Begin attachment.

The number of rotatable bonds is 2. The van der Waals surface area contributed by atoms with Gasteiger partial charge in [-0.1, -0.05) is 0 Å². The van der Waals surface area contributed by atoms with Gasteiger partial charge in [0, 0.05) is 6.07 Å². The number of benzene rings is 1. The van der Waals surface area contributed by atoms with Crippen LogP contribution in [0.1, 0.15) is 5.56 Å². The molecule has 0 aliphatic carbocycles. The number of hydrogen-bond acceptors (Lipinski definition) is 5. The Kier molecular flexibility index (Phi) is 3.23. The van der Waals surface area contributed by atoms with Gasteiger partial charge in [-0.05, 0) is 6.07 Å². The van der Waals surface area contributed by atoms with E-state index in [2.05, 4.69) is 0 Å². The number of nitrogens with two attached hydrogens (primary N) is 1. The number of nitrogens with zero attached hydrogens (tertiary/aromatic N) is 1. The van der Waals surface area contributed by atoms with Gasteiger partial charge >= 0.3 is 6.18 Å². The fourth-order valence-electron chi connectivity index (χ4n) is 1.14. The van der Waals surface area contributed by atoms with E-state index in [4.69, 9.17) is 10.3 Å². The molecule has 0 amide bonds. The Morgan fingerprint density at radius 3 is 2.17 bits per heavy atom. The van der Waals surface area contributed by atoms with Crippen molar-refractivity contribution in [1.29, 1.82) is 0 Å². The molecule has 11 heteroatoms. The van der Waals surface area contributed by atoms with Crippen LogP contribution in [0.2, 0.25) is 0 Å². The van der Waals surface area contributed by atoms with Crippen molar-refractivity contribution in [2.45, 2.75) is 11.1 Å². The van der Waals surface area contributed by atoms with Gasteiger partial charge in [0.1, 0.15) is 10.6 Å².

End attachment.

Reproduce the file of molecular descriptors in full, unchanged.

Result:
The number of rotatable bonds is 2. The van der Waals surface area contributed by atoms with Gasteiger partial charge in [-0.1, -0.05) is 0 Å². The van der Waals surface area contributed by atoms with Gasteiger partial charge in [0, 0.05) is 6.07 Å². The number of benzene rings is 1. The van der Waals surface area contributed by atoms with Crippen LogP contribution in [0.1, 0.15) is 5.56 Å². The molecule has 0 aliphatic carbocycles. The number of hydrogen-bond acceptors (Lipinski definition) is 5. The Kier molecular flexibility index (Phi) is 3.23. The van der Waals surface area contributed by atoms with Gasteiger partial charge in [-0.05, 0) is 6.07 Å². The van der Waals surface area contributed by atoms with E-state index in [2.05, 4.69) is 0 Å². The number of nitrogens with two attached hydrogens (primary N) is 1. The number of nitrogens with zero attached hydrogens (tertiary/aromatic N) is 1. The van der Waals surface area contributed by atoms with Gasteiger partial charge >= 0.3 is 6.18 Å². The fourth-order valence-electron chi connectivity index (χ4n) is 1.14. The van der Waals surface area contributed by atoms with E-state index in [4.69, 9.17) is 10.3 Å². The molecule has 0 amide bonds. The Morgan fingerprint density at radius 3 is 2.17 bits per heavy atom. The van der Waals surface area contributed by atoms with Crippen molar-refractivity contribution in [1.29, 1.82) is 0 Å². The molecule has 11 heteroatoms. The van der Waals surface area contributed by atoms with Crippen LogP contribution in [0.2, 0.25) is 0 Å². The van der Waals surface area contributed by atoms with Crippen molar-refractivity contribution in [2.45, 2.75) is 11.1 Å². The van der Waals surface area contributed by atoms with Gasteiger partial charge in [0.1, 0.15) is 10.6 Å².